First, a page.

Turning on my computer after work is a highlight of my day, and today I couldn't wait to see if I could watch new episodes of my favorite television show Glee on hulu.com only to discover that it is not legal for hulu.com to stream video into France. Because even though I live in the Congo, the server I use is based in Paris. But I realized it would be impossible anyway. Congo is a low bandwidth country!

Another day in Brazzaville.

Wednesday, September 29, 2010

Who Do You Want?

Mating Games

The fine line between proving yourself to a potential mate (I am kind. I am trustworthy. I won't hurt you purposefully. I have respect for myself and others. I smile at little children.) and wanting to spend quality time with him naked between the sheets is best walked carefully.

The Madonna/Whore complex is a perpetual conundrum for human beings. Most animals I see don't have problems with this contradiction of behaviors and terms.

Why are people so weird?

It Rained

"If I were running the world I would have it rain only between 2 and 5 a.m. Anyone who was out then ought to get wet." William Lyon Phelps

Has the rainy season arrived? A downpour lasting about 4 minutes on September 29 launched the event.

"I believe in running through the rain and crashing into the person you love and having your lips bleed on each other." Billy Bob Thornton

Sunday, September 26, 2010

Reflections from September 25, 2010

Dressing in finery and smelling of expensive French cologne is quite fashionable anywhere in the world, but what is each one of us doing to make the world a better place?

I shook hands with the Minister of Telecommunications in the Leon Hotel yesterday. Why does the Minister of Telecommunications need a bodyguard? Is telecommunications a high-risk job?

Waiting is part of Congolese life. How long one has to wait is the question.

50-year old Nigerian telecommunications conference attendee, Andi, at the Leon Hotel:

Andi: “Can I call you Lori-Baby?”

Lori: “I prefer Lori.”

Ain’t nobody calling me Lori-Baby!

Monday, September 20, 2010

Things that would not happen in the United States...

unless strange and unusual circumstances decided to meet and mingle.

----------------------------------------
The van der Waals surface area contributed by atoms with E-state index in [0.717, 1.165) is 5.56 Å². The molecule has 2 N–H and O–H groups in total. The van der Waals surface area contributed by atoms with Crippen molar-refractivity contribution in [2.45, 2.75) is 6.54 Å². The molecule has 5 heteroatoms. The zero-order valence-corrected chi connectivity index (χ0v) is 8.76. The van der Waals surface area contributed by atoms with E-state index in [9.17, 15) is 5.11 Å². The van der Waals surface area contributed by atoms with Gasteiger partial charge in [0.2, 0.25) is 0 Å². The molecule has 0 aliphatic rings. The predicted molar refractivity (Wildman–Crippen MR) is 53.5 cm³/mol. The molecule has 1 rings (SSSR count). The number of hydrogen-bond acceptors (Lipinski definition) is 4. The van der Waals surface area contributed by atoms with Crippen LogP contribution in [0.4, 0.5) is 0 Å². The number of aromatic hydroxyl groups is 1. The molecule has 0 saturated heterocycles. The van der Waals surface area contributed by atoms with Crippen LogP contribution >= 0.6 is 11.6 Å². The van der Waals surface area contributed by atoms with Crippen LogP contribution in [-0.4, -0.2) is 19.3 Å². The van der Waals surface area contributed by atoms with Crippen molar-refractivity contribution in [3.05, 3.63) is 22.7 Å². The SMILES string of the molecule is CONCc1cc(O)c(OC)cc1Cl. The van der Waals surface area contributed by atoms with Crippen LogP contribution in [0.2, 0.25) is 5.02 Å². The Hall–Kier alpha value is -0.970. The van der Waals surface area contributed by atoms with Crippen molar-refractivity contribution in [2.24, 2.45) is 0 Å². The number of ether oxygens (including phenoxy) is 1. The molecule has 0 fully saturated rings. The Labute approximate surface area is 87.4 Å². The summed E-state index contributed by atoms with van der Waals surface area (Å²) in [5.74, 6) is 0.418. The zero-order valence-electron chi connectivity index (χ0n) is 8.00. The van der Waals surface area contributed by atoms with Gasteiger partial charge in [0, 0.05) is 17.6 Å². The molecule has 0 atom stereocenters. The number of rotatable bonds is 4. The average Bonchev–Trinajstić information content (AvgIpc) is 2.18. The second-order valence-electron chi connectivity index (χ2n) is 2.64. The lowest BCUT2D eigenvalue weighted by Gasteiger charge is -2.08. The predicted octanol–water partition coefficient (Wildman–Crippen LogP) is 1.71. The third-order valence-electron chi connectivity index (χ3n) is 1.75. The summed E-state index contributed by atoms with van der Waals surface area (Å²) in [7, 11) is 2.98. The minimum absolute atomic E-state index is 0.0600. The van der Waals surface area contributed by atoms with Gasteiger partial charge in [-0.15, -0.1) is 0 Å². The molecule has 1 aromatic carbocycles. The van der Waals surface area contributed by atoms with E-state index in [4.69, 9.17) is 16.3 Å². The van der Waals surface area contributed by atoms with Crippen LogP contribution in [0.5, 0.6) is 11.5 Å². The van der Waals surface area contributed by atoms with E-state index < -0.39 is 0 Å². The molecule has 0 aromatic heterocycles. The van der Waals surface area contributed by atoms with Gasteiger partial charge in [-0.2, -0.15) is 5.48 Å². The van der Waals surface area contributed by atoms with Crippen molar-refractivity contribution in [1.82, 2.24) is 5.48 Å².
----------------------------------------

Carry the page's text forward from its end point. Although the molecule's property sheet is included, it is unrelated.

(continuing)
My Facebook chat feature is wacky. I am off/on just like the electricity here. I finally made friends with my television temporarily. Each time the electricity would fail, my television would fail. I am 50% certain I have figured out the problem, but until I did, I got up at least 10 times tonight to push buttons when my television connections dissolved after power outages and for other mysterious reasons.

Today, I let things get to me.

Seeing a Caution: Wet Floor sign this afternoon made me laugh. Where else could I be in the city but in the U.S. Embassy? There is no notification of six-foot deep holes on every other sidewalk, but I won't slip on wet floors. That's comforting.

I want to take a photo of the blood transfusion center before I leave Brazza, but I don't want to visit there.

My shower was cold this morning and tonight. I went to talk to the man who works at the hotel desk this evening, and it should be working in 20 minutes, maybe.

I worked hard today to acquire a list of journalists who had attended a training, only to discover it was the wrong training, but later unearthed the correct list for the correct training. Now, there are three lists. Synthesis and I must magically create a master list.


I am the registrar, class scheduler in addition to the teacher for my course. I am many departments in one!


I made this typo in an e-mail to a friend tonight, a typo that I rather like:

I am going to sign off for the night because I can't charge my computer and watch tv at the same time. I chose tv tonight. My battery is running love.

I hope your battery is running love as well!







About Me

My photo


What do I do? That’s a question with more depth than the deceiving three-word construction would lead us to believe.

I live on planet earth with other folks, and I’m involved in the field of education and learning. I’m a life-long learner with a passion for knowledge and the process of bending bits of ideas into new constructions of beauty.